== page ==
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Shoot the Piano Player (rewatch)

Posted by martinteller on September 18, 2013

Charlie Kohler (Charles Aznavour) tickles the ivories at the local dive bar.  He’s put an illustrious but tragic past as a concert pianist behind him.  But trouble comes knocking on his door when his brother Chico (Albert Rémy) shows up, on the run from two thugs (Claude Mansard, Daniel Boulanger) whom he’s cheated out of their end of a heist.  Now Charlie is in danger, as is his new girlfriend Léna (Marie Dubois) and younger brother Fido (Richard Kanayan).

This has plenty of the trappings of a noir: a haunted past, a lengthy flashback, tragic demises, shady characters, shootouts, smoky bars and sultry music.  But it’s twisted with a nouvelle vague sensibility.  At the very beginning, we meet a character and get a peek into his life, then he walks away, never to be seen again.  The film has such a sense of freedom that one feels as if the camera could follow him instead of Chico and that would be just fine.  With a knowing self-awareness, a prostitute (Michèle Mercier) covers her breasts with a sheet and says, “This is how it’s done in the movies.”  Charlie and Léna exchange a pleasant farewell with their would-be kidnappers.  And one of the thugs makes a strange boast and swears it’s true or else his mother should keel over… and Truffaut gives us a brief and comical cutaway of her doing just that.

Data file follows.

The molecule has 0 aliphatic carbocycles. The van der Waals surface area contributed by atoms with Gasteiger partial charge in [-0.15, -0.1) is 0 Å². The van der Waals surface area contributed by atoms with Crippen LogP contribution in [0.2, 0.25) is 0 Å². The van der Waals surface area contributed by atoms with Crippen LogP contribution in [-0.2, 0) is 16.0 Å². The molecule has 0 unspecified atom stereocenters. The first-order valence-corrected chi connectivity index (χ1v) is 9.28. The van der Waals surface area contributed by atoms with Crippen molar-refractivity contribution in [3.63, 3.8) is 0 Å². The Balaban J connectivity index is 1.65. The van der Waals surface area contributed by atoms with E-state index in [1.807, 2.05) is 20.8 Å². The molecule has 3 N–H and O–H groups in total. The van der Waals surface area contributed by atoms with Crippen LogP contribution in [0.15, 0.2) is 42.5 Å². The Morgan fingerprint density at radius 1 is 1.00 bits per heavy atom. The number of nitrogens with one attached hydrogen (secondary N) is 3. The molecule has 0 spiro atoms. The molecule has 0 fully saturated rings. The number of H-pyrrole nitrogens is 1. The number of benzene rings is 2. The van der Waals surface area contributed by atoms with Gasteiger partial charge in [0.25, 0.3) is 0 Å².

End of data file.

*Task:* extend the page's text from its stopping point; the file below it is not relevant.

There is a feeling that anything can happen, that any detail is worth exploring… but still the characters have a destiny to fulfill.  Even in a New Wave noir, fate has the final word.  The liveliness of the direction, editing and cinematography is only counterpoint to the harsh realities of life lived in the margins, of human frailty up against a tough world.

The central performances are all endearing.  Aznavour’s square face and kind but sad eyes make for a compelling protagonist, Dubois is cute as a button and filled with heartfelt loyalty, Rémy carries the same aura of playful mischief that he brought to The 400 Blows.  Mercier has an appropriate seductiveness, and it’s a delight to see young Kanayan (also from 400 Blows) return.  Really the only guy I don’t like in the movie is Boby Lapointe, the bouncy mustachioed singer in the bar.  That guy just bugs me.

With a hatful of surprises and a lovely score by Georges Delerue, Truffaut crafts one of his most memorable and entertaining films.  Full of wonderful moments.  Rating: Very Good (88)

IMDb
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